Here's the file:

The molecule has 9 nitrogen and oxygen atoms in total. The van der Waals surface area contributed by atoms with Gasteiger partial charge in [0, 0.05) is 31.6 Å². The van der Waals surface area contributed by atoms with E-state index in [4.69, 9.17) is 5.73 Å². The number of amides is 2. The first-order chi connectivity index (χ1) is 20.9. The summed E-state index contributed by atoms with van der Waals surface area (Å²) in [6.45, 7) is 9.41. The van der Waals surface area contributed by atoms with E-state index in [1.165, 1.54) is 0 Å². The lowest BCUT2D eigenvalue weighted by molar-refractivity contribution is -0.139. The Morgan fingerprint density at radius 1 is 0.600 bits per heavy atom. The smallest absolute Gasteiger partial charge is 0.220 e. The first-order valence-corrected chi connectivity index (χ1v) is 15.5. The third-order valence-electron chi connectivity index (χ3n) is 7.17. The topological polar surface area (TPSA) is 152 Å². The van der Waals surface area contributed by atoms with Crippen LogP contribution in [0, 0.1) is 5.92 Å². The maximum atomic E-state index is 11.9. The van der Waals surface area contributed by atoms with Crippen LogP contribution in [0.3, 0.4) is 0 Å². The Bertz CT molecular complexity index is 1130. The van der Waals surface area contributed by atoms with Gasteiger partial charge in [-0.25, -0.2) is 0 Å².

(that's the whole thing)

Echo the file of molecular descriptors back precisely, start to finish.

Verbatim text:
The molecule has 9 nitrogen and oxygen atoms in total. The van der Waals surface area contributed by atoms with Gasteiger partial charge in [0, 0.05) is 31.6 Å². The van der Waals surface area contributed by atoms with E-state index in [4.69, 9.17) is 5.73 Å². The number of amides is 2. The first-order chi connectivity index (χ1) is 20.9. The summed E-state index contributed by atoms with van der Waals surface area (Å²) in [6.45, 7) is 9.41. The van der Waals surface area contributed by atoms with E-state index in [1.165, 1.54) is 0 Å². The lowest BCUT2D eigenvalue weighted by molar-refractivity contribution is -0.139. The Morgan fingerprint density at radius 1 is 0.600 bits per heavy atom. The smallest absolute Gasteiger partial charge is 0.220 e. The first-order valence-corrected chi connectivity index (χ1v) is 15.5. The third-order valence-electron chi connectivity index (χ3n) is 7.17. The topological polar surface area (TPSA) is 152 Å². The van der Waals surface area contributed by atoms with Crippen LogP contribution in [0, 0.1) is 5.92 Å². The maximum atomic E-state index is 11.9. The van der Waals surface area contributed by atoms with Crippen LogP contribution in [0.3, 0.4) is 0 Å². The Bertz CT molecular complexity index is 1130. The van der Waals surface area contributed by atoms with Gasteiger partial charge in [-0.25, -0.2) is 0 Å².